Friday, January 18, 2013

If Guns Were Treated Like Cars



One of the current responses from gun enthusiasts to any attempts (however minimal) to regulate firearms is that cars kill more people than guns and do we want to ban cars too?

There are some simple responses to that suggestion.  First is that few if any are actually proposing a ban on guns.  Second is a comparison of the utility and purpose of the two kinds of machines.  Third is that we are rapidly approaching the time when gun deaths -- which are on the rise -- could well exceed car deaths -- which are declining.  In ten states, including my home state of Oregon, there are already more gun deaths per year than automobile deaths. (Source)


But let me take the side of those who propose we treat guns and cars the same.  If we did so, we could see the following new regulations:

  1. You would have to be sixteen to use a firearm, and then only after passing both a written and a shooting exam. 
  2. Your license to operate a firearm would have to be renewed every few years and could include a vision test, a use test as well as other assurances of competence.
  3. Your firearm itself would have to be licensed every few years, including verification that you still have it or documentation that it was sold and to whom, including their address. You would pay a license fee for each firearm you own.
  4. You would have to maintain a liability policy for each of your firearms, rates for which would vary depending on your age, personal shooting record and the number and value of firearms you possess.  A theft policy would be optional.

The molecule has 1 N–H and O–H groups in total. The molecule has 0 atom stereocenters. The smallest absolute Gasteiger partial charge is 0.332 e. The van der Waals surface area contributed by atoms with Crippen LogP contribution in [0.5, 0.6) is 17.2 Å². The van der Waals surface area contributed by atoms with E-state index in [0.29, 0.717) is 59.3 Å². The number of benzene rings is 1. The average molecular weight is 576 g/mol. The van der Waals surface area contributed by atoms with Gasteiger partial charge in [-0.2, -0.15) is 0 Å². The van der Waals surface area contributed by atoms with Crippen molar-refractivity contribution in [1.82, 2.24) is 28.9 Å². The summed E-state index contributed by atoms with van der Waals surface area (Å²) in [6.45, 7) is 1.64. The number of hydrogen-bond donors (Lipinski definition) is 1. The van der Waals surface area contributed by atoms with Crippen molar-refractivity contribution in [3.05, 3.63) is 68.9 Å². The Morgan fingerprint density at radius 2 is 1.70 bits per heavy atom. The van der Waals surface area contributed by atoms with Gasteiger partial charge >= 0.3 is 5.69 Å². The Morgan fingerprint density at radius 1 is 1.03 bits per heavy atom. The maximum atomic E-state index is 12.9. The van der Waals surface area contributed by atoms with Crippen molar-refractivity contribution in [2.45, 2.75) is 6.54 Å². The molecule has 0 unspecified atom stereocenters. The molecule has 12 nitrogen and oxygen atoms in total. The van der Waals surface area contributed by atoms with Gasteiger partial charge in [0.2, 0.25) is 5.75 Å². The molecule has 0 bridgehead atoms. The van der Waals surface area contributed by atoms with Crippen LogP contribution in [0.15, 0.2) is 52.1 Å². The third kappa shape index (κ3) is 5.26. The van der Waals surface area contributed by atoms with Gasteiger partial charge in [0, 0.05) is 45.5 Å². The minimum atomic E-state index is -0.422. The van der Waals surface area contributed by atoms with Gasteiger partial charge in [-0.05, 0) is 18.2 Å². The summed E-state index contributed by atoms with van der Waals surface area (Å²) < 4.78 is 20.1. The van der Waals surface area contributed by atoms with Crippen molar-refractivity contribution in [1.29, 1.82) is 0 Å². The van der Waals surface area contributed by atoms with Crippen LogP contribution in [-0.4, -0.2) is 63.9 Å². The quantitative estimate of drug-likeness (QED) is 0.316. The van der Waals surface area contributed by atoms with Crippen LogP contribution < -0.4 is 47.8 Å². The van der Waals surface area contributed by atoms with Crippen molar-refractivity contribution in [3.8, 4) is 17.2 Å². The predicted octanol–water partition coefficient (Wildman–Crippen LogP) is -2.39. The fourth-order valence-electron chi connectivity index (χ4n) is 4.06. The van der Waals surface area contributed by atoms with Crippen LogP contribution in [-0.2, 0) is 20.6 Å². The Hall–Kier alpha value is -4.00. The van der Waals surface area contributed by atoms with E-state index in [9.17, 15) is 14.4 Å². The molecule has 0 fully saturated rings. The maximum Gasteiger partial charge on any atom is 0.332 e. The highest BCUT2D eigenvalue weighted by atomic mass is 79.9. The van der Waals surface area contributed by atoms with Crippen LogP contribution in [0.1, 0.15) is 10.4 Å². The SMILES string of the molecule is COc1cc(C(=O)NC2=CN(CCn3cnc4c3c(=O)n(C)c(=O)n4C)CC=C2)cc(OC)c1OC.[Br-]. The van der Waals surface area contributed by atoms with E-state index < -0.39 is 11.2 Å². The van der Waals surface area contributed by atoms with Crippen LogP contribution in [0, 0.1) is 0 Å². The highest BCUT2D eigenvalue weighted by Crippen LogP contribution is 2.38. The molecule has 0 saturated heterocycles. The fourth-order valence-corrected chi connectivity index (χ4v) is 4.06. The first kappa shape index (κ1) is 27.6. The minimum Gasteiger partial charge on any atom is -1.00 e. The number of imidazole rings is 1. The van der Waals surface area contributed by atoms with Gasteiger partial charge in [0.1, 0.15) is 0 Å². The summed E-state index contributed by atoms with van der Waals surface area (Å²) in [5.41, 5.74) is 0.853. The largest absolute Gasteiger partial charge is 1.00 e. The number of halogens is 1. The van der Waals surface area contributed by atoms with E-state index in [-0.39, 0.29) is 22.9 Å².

5. The firearms industry would be heavily regulated, with extensive safety, environmental and maintenance responsibilities. New safety technologies would be required shortly after discovery and testing.
  6. If a firearm caused injury or death and the fault could be traced to the weapon, the maker and the dealer could both be sued by the injured party.  (Surprisingly, they are currently exempt from tort liability.)
  7. A state level department would exist with the manpower to oversee the firearms culture.
  8. It would be a felony to operate your firearm while under the influence of alcohol or narcotics.
  9. The fuel for your firearm (i.e. ammunition) would be taxed heavily to support the infrastructure required to oversee firearms in your state.
What am I missing here?

I suppose we have a choice.  There are the modest proposals from President Obama or the above ones paralleling automobile responsibilities.  You choose.

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